The trend in incineration is to ask for the “best technology”, or “ask for the same specifications another country or state uses”. This thinking loses focus on meeting needs and balancing costs. Here are some examples.
We want a minimum Primary burn chamber temperature: It is not possible to establish and maintain high temperature in any incinerator’s primary chamber unless it has no waste in it. If waste is present when the burners ignite the waste absorbs the energy and temperature in the primary will start at ambient and climb slowly. Temperature will peak mid-burn, level off, then subside slowly back to ambient. If you still want to assure a minimum temperature in the primary chamber for your application then be prepared to pay for larger expensive burners and their excessive wasteful fuel. The stack contents are not improved with minimum primary temperature. When waste is loaded after the primary is at minimum temperature (often termed preheating, this can be dangerous to the operator due to waste flashing up when it meets the heat) the temperature will drop considerably below the minimum then slowly climb and retreat as described prior. A “minimum temperature” policy has been discontinued here in the US, in the state of New York who has worked with us to learn about incineration. One of the state officials visited a working Firelake incinerator and was looking at the incinerator from 75 feet away, he asked “When are you going to start the incinerator”? It had been operating the whole time with no odor, no smoke, and no minimum primary temperature requirement. New York has Firelake as the approved supplier to state businesses.
We want a minimum Retention time: How much is really needed to destroy the waste? Consider that a 1/3 second retention has done a good job in many waste applications. To desire a 2 second retention model will raise the size of equipment, purchase cost, and fuel consumption multiples of times more than a 1/3 second model. Why pay for this if it is not needed. If you have a large retention time requirement remember you will have larger chambers, and to maintain temperature more fuel will be burned. How does retention time get measured? Not always equally. Compare calculation methods when retention times and secondary burn chamber sizes are discussed. Is the waste’s energy being included? How is the burner fuel usage included, when it is at a maximum fuel burned or when it is at low burn? How is the chamber volume determined? Is the flue gas “retained” for the whole retention time or bypassing straight through to the stack?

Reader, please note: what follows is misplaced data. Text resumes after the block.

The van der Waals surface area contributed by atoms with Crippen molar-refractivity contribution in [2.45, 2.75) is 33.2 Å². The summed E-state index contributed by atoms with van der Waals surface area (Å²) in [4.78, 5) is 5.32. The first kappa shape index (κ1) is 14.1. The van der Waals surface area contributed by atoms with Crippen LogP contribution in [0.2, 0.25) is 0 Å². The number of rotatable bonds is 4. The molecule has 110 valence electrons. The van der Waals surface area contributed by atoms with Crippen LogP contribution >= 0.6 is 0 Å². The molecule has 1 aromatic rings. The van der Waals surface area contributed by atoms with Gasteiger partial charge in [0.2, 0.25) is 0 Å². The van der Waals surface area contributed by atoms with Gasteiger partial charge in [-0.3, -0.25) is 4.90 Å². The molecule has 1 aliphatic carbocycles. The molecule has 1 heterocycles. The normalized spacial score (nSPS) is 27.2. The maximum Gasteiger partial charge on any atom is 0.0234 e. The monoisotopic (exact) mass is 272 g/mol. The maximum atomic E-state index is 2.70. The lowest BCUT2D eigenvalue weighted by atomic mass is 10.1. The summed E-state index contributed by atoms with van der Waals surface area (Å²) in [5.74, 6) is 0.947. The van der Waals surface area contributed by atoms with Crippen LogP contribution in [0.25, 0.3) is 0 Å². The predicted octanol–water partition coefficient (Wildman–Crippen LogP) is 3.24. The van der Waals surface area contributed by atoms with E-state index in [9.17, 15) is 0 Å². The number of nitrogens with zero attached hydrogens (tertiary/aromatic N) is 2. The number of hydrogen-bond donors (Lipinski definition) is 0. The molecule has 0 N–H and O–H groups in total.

We want a minimum Secondary Burn Chamber temperature: Operating at 1800F, 2000F, 1000C, 1200C is often requested. Again, more temperature, more fuel consumed, lower the retention time. What do you really need to get the job done? Experience shows that smoke is destroyed and no visible exit materials at 1200F (650C). Most health agencies will agree to destroy contamination a moderate temperature is adequate. The high temperature also will shorten the life of the incinerator and its parts. Chose an incinerator that operates at a level to do the job, anything more is often wasted fuel, higher costs, and more service to maintain.
We want x pounds/hour or x kg/hour burn rate: Why? are you limited on time, is there a law, or do you have an extra large amount of waste to destroy? Most applications find they are not needing high burn rates. This allows buying lesser cost machines that are less cost to operate (Firelake designs). Load and walk off, the Firelake will manage the burn and when you return it will be off, and ready for deashing. Remember the retention time discussion, high burn rates produce flue gas faster from the higher burner inputs and waste destruction, leading to bigger costlier machines and higher fuel bills.
We want a scrubber: Is one needed to do a good burn? If no smoke, no odor, low CO is acceptable then no it is not. Did you know the Firelake models in New York operate without scrubbers and particulate is 7 times below the allowable limit? Do you know that a basic reliable scrubber can cost half a million dollars to buy and install, and more money if the expectations are broad. Budget scrubbers are available at less cost with basic water spray chambers the flue gas passes through. What do you do with the affected water after use, if recirculated it will become aggressive and dissolve away piping and pump components. Will you buy chemicals and treat the water to prevent damage? Is the spray cleaning the flue gas as well as expected? What energy is required to operate the scrubber, often is much greater than the incinerator. Bottom line is a reputable scrubber can easily be multiples more expensive and complex than the incinerator. Anything less should be cautiously approached. We hear of many unhappy customers who bought budget equipment.
Word of caution……..simply listing required design specifications does not guarantee the waste will be burned effectively, nor the equipment practical for use. The performance comes from selection of the incinerator design after reviewing the waste application.
Confused yet? Let us help define your project. We can help you select our lowest cost Firelake model to meet that performance.